Unprecedented insurrection in New Caledonia, says Macron

Unprecedented insurrection in New Caledonia, says Macron
Unprecedented insurrection in New Caledonia, says Macron

We show you our most important and recent visitors news details Unprecedented insurrection in New Caledonia, says Macron in the following article

Hind Al Soulia - Riyadh - PARIS — President Emmanuel Macron has described rioting in the French-Pacific territory of New Caledonia as an "unprecedented insurrection movement" that no one saw coming.

During a tour of police headquarters in the capital Nouméa on Thursday, he said the coming days and weeks would be difficult, but Paris would "go until the end" to restore calm.

Six people, including two police officers, have been killed and hundreds more wounded in riots, looting and arson triggered by a controversial electoral reform.

New Caledonia, a group of islands between Australia and Fiji, has been a French territory since the 19th Century. Tensions have been high for some time between the central government in Paris and indigenous Kanaks who make up about 40% of the tiny archipelago.

Kanak protesters fear that a new law giving voting rights to French residents who have lived there for more than 10 years will dilute the influence of the indigenous population.

However, the violence that began on 13 May is the worst unrest seen there since the 1980s.

A state of emergency has been imposed and President Macron has said that a 3,000-strong force deployed from France will remain - even during the Paris Summer Olympics if required.

Arriving in Nouméa after a 24-hour flight from Paris, President Macron said he wanted the return of peace, calm and security "as quickly as possible".

"That is the absolute priority," the French leader said.

He paid respects to the victims of the riots, as he met local political and business leaders.

The summit included separatist leaders, who said beforehand that they hoped it could "breathe new life" into discussions with France.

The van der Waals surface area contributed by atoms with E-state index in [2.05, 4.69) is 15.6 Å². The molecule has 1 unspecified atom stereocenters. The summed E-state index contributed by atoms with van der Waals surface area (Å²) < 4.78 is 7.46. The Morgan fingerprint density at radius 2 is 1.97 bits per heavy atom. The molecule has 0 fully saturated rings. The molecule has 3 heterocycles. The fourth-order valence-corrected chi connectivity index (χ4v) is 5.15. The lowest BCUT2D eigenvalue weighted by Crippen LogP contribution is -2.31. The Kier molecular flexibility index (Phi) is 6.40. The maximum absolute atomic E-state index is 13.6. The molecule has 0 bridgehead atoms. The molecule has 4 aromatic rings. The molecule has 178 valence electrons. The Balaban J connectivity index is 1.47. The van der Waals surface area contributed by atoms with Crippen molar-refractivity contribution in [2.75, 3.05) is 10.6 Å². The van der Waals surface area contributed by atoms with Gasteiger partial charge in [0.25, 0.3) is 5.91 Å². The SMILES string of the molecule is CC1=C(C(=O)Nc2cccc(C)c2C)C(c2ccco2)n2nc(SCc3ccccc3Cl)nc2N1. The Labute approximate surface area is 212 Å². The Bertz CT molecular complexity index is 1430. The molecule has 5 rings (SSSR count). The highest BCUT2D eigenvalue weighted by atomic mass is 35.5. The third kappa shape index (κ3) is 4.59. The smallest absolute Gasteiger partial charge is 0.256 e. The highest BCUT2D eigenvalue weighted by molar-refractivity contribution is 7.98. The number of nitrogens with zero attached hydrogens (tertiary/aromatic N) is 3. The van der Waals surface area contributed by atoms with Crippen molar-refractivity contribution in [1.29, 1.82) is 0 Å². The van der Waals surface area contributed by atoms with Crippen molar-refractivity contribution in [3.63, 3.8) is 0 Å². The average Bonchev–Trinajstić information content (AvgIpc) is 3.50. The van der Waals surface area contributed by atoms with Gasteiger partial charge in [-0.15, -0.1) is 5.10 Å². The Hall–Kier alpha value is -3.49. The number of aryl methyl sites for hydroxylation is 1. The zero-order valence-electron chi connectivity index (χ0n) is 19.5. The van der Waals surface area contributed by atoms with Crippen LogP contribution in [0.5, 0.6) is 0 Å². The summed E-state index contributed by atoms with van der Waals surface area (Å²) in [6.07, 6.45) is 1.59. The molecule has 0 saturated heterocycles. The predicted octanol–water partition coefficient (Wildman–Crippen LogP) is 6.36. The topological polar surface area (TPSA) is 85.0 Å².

Macron admitted that the most delicate conversation to be had was that of politics - and of the future of New Caledonia, the BBC's Australia correspondent Katy Watson reports, adding that he will have a huge job on his hands.

Police have held 269 people since the violence began on 13 May, and New Caledonia is currently under a state of emergency.

But Macron hinted that the emergency status could be lifted in the coming days, saying: "I personally believe that the state of emergency should not be extended".

New Caledonia has a population of about 300,000 people, including 112,000 indigenous Kanaks.

Under the 1998 Nouméa Accord, France agreed to give the territory more political autonomy and to limit voting in provincial and assembly elections to those who were residents then.

More than 40,000 French nationals have moved to New Caledonia since.

Last week, the National Assembly in Paris proposed granting voting rights to French residents who have lived in the territory for 10 years.

Because this requires a change to the constitution, the measure faces further hurdles.

The Nouméa agreement allowed for three referendums on the country's future. Independence was rejected in all instances.

The first two showed slim majorities for remaining part of France. The third, in December 2021, was boycotted by pro-independence parties because it was held during the Covid pandemic. — BBC

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